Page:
Where are the 20 best places to live in the South West of England?
From tranquil beaches to bustling cities and towns, England’s largest region offers something for everyone.
Here are our top 20 places to live in the wonderful South West region.
1. Clifton Village, Bristol
Key facts about Clifton:
- Education: The City of Bristol and the villages surrounding it offer more than the usual number of good schools. Nine nearby primary schools, for example, have been rated “outstanding” by Ofsted. Still, in the state sector, Bristol Cathedral Choir School and Colston’s Girls’ School (both academies for 11 to 18 year-olds) are also rated “outstanding” by Ofsted;
- Private schools: There are 13 independent schools in Bristol, including the highly-rated Bristol Grammar School and Clifton College;
- Transport links by road: thanks to its proximity to Bristol, Clifton is strategically situated, within easy reach of major motorway networks. The M32, for instance, connects Bristol with the M4 motorway (east to London and west to South Wales) and the M5 motorway north to the Midlands and south to southwest England. The 118-mile (190 km) drive to London takes around two and a half hours;
- Travel by train: The fastest journey time from Bristol’s mainline Temple Meads railway station to London Paddington is one hour and 20 minutes.
Is Clifton Village a good place to live?
Bristol is the biggest city in the south west of England, with a population of almost half a million.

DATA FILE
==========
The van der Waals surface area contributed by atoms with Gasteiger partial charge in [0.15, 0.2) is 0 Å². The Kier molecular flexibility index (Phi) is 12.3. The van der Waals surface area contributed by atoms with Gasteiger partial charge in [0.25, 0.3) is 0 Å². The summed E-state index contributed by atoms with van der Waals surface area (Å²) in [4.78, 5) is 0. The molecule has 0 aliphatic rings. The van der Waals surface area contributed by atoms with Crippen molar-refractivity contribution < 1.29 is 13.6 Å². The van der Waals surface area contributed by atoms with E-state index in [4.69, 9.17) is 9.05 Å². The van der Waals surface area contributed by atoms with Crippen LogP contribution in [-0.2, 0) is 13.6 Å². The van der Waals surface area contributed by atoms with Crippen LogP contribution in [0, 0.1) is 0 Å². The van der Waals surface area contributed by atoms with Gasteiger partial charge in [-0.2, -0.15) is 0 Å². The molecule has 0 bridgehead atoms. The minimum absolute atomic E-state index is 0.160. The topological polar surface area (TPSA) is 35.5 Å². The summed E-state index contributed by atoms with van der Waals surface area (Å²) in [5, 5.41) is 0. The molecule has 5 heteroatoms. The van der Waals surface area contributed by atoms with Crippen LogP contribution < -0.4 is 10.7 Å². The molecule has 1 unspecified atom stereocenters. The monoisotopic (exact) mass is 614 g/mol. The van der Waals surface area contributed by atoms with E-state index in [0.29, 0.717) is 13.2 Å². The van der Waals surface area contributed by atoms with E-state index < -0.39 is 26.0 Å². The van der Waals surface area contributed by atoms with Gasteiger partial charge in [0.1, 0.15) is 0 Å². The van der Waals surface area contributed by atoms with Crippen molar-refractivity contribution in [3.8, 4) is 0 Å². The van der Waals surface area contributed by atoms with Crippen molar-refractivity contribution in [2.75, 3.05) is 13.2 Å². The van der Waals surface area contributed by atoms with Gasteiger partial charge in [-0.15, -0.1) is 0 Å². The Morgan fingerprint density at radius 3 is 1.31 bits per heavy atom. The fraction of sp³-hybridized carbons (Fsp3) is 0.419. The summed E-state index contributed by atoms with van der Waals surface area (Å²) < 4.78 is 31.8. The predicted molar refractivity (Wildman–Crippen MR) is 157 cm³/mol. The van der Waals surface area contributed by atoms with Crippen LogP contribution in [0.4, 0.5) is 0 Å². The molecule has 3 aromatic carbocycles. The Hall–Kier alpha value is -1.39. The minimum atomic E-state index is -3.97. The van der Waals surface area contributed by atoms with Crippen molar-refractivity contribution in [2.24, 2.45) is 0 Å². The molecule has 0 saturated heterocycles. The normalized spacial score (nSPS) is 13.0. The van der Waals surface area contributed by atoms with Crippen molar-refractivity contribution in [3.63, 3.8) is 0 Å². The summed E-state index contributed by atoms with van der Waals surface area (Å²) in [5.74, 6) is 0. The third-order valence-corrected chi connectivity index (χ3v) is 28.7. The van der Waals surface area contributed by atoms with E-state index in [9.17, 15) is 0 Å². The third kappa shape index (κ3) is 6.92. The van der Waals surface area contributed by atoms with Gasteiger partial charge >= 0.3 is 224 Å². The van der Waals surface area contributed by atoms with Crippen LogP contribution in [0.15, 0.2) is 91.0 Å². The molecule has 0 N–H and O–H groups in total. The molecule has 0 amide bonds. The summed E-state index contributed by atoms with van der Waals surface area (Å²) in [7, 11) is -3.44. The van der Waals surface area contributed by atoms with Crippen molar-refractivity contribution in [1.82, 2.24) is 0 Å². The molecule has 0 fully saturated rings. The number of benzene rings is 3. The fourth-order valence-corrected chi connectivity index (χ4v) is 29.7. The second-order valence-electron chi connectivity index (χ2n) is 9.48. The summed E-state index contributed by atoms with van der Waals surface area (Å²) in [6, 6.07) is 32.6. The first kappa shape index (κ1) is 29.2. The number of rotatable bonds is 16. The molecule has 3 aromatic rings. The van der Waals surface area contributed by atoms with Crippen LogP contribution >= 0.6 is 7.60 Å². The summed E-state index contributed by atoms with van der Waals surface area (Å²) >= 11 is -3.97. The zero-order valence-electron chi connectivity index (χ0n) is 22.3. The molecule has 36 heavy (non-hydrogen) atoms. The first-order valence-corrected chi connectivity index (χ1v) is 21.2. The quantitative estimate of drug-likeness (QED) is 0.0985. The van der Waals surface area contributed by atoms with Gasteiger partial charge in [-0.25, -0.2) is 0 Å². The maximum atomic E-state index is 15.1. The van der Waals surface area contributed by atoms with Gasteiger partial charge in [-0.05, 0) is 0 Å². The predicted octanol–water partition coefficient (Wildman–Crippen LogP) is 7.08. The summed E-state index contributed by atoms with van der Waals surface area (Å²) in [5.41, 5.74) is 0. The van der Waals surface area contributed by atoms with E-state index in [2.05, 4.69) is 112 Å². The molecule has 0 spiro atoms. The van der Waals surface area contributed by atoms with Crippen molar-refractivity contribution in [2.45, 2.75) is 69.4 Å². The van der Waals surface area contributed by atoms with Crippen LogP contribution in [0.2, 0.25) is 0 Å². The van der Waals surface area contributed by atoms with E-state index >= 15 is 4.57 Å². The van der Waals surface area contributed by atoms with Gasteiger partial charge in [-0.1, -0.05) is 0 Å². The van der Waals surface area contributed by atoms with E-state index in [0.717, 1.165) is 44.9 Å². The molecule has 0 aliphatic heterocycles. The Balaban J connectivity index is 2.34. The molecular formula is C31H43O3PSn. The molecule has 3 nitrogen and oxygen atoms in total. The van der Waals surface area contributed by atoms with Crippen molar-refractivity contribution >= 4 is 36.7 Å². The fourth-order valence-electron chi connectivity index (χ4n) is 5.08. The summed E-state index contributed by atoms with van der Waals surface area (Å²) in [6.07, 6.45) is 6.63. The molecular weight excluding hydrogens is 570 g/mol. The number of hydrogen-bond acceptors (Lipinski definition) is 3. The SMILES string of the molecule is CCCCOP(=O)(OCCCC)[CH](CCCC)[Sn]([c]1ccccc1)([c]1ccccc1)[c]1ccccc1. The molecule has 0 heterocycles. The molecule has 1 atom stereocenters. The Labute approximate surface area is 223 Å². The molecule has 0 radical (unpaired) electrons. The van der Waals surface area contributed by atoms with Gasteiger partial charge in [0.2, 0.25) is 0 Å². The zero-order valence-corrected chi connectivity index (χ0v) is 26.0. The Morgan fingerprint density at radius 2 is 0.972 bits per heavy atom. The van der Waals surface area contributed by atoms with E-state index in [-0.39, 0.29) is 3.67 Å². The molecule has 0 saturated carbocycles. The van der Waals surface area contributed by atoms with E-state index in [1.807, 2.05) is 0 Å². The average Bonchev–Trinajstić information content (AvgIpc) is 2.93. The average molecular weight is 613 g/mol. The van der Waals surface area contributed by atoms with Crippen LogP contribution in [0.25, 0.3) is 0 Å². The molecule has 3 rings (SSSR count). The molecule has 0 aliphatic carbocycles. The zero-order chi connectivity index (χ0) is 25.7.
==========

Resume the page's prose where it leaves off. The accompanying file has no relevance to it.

Clifton is a beautiful historic place to live with many independent stores and stunning architecture.
Located at the top of Bristol, many homes in Clifton enjoy far reaching views and ready access to the nearby open green space of The Downs.
If you’re looking for somewhere rural to live, just the other side of the suspension bridge nearby Abbots Leigh is probably one of the most sought-after villages on the outskirts of Bristol.
The area is known for its substantial detached homes and the leafy green spaces of Leigh Woods Nature Reserve.
2. Chipping Sodbury, Gloucestershire
Key facts about Chipping Sodbury:
- Education: of the ten primary schools in Chipping and the nearby outskirts of Bristol, Old Sodbury Church of England Primary School has been rated “outstanding” by Ofsted. Just 1.3 miles (2 km) away in the village of Yate, the secondary Brimsham Green School is rated “good”;
- One of the oldest surviving schools in England, Katharine Lady Berkeley’s School – founded in 1384 – is just eight and a half miles (13.6 km) away in Wotton-under-Edge;
- Transport links: Although it is an ancient market town in a relatively secluded part of the county of South Gloucestershire, Chipping Sodbury is well-connected thanks to its proximity to the major M4 motorway (about three miles or five km to the south), which travels due east to London and west to Bristol and South Wales. Driving time (108 miles, 174 km) to London is around two hours;
- Travel by train: The journey by rail to London involves boarding at Yate and one or two platform changes for roughly a two-hour journey to London Paddington.
Why live in Chipping Sodbury?
Chipping Sodbury has played its part as a strategic market town since medieval times because it stands at the crossroads of the main routes between Bristol, Oxford, and London.
That strategic convenience is today enhanced by its ease of access to the main east-west motorway, the M4.
Situated on the southern edge of the Cotswolds, the attractive open countryside remains nearby, while Bristol offers all the amenities and recreation of a big city – little wonder that many describe living in Chipping Sodbury as having the best of both worlds.
3. Frampton on Severn, Gloucestershire
- Education: of the three state primary schools closest to Frampton on Severn, Eastington Primary School, just two and a half miles (four km) away, has been rated “outstanding” by Ofsted. Nearby Marling School, for boys aged 11 to 18, is also rated “outstanding”, as is the girls’ grammar school Stroud High School;